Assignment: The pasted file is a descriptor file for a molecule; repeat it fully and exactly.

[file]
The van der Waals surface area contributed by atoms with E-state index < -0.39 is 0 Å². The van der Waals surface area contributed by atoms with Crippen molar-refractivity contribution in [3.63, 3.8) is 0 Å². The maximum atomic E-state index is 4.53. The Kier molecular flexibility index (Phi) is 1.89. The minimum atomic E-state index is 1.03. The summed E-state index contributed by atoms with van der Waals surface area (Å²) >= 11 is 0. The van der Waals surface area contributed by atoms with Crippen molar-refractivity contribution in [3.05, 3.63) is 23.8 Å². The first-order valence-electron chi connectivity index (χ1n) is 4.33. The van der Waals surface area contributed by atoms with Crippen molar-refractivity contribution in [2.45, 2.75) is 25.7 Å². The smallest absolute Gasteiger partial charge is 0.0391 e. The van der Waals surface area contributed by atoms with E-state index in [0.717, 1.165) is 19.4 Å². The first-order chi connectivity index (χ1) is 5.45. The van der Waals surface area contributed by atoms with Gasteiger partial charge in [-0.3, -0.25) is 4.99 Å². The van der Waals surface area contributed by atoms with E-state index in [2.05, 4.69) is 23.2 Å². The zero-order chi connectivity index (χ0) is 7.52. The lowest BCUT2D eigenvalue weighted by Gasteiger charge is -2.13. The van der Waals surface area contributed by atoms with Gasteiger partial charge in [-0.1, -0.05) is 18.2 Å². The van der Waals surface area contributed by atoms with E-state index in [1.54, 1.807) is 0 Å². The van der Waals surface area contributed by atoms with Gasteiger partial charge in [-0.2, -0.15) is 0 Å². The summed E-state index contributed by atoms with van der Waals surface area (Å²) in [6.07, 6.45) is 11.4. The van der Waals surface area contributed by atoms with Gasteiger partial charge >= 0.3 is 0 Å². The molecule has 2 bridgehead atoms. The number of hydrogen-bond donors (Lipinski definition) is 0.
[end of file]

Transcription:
The van der Waals surface area contributed by atoms with E-state index < -0.39 is 0 Å². The van der Waals surface area contributed by atoms with Crippen molar-refractivity contribution in [3.63, 3.8) is 0 Å². The maximum atomic E-state index is 4.53. The Kier molecular flexibility index (Phi) is 1.89. The minimum atomic E-state index is 1.03. The summed E-state index contributed by atoms with van der Waals surface area (Å²) >= 11 is 0. The van der Waals surface area contributed by atoms with Crippen molar-refractivity contribution in [3.05, 3.63) is 23.8 Å². The first-order valence-electron chi connectivity index (χ1n) is 4.33. The van der Waals surface area contributed by atoms with Crippen molar-refractivity contribution in [2.45, 2.75) is 25.7 Å². The smallest absolute Gasteiger partial charge is 0.0391 e. The van der Waals surface area contributed by atoms with E-state index in [0.717, 1.165) is 19.4 Å². The first-order chi connectivity index (χ1) is 5.45. The van der Waals surface area contributed by atoms with Gasteiger partial charge in [-0.3, -0.25) is 4.99 Å². The van der Waals surface area contributed by atoms with E-state index in [2.05, 4.69) is 23.2 Å². The zero-order chi connectivity index (χ0) is 7.52. The lowest BCUT2D eigenvalue weighted by Gasteiger charge is -2.13. The van der Waals surface area contributed by atoms with Gasteiger partial charge in [-0.1, -0.05) is 18.2 Å². The van der Waals surface area contributed by atoms with E-state index in [1.54, 1.807) is 0 Å². The van der Waals surface area contributed by atoms with Gasteiger partial charge in [-0.2, -0.15) is 0 Å². The summed E-state index contributed by atoms with van der Waals surface area (Å²) in [6.07, 6.45) is 11.4. The van der Waals surface area contributed by atoms with Gasteiger partial charge >= 0.3 is 0 Å². The molecule has 2 bridgehead atoms. The number of hydrogen-bond donors (Lipinski definition) is 0.